Think of the subjects or content that you teach. How can you incorporate the practice of task interspersal into your lessons? How could it be helpful for individual challenging students or for increasing motivation and engagement with all students?

BEHAVIORAL MOMENTUM. A similar strategy that relates to sequencing is using the momentum of easier tasks or requests to build energy or motion to comply with the following request or activity of greater difficulty. In essence, it is a behavioral strategy that entails making requests that are easy for the child before making requests that are more challenging or difficult.

The same principles explained above impact the likelihood that the more difficult task will be completed. Behavioral momentum can be used with individual students or with an entire class. Using behavioral momentum starts by identifying the behaviors that have a higher probability of completion. Then precede to your more difficult request by giving three or more of these requests that the student can readily do. After successfully completing each request, reinforce the student. This builds the momentum and increases the likelihood that the more difficult task, yet to be presented, will be attempted and completed. Then present the task that is known to have a lower probability of being completed, reinforce the student for doing as asked. Gradually reduce the number of easier requests.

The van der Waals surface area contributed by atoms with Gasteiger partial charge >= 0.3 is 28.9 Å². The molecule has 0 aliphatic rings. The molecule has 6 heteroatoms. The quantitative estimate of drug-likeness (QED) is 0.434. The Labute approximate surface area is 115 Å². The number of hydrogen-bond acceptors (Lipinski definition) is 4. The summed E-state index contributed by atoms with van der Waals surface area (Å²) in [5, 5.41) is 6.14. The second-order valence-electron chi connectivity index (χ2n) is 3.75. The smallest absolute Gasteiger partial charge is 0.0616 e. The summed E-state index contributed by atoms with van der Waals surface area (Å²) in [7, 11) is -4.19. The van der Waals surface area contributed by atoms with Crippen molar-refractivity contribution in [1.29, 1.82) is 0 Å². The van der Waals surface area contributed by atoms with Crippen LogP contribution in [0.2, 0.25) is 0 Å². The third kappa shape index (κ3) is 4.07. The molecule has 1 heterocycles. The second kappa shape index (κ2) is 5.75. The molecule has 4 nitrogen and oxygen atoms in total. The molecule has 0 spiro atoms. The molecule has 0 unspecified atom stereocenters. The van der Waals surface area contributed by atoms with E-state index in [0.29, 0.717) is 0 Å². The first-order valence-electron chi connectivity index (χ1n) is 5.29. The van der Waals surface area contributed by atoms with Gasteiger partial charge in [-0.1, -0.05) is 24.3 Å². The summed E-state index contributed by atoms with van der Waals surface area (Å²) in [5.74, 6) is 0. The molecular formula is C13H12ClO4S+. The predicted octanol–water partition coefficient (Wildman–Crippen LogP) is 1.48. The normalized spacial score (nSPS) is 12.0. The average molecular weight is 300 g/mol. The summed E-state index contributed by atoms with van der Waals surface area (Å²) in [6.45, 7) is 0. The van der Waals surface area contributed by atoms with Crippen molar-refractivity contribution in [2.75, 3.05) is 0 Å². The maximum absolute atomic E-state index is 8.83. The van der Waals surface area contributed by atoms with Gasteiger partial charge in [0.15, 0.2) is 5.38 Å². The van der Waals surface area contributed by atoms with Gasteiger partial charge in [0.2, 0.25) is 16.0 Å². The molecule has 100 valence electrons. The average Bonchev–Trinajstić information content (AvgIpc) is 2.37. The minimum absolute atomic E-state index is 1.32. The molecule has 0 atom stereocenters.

For example, the teacher asks John, who resists doing his math, “Could you help me hand out the papers, please?” “Thanks, John for your help; you did that quickly and quietly. Would you please go back to your seat?” “Thanks again for your help; now, would you do problems 1-3 on your worksheet and raise your hand when you are done?”

Behavioral momentum can be planned into classroom schedules as well. Many teachers begin with a review of the previous day’s work or a simple task.

Considerations for using Behavior Momentum:

  • Identify behaviors that have a high probability of completion.
  • Then precede more difficult requests with three or more requests the student can readily do.
  • After successful completion, reinforce the student.
  • Then present the task that is known to have a lower probability of being completed.
  • Again, reinforce the student.
  • Gradually reduce the number of easier requests.

Another example of behavioral momentum follows:
Michael does not like to read, and in the past when asked to read he hangs his head and closes his eyes. Today, his teacher begins the small group reading assignment by reading to him briefly. Then she asks him to follow along and read with her. When he does, she praises him then asks him to read every other sentence on his own. She praises him again and now asks him to continue reading by himself. (Colvin, 2009, p. 46)

What do you already do in your classroom to sequence activities or requests to produce behavioral momentum? What students or tasks could benefit from this strategy?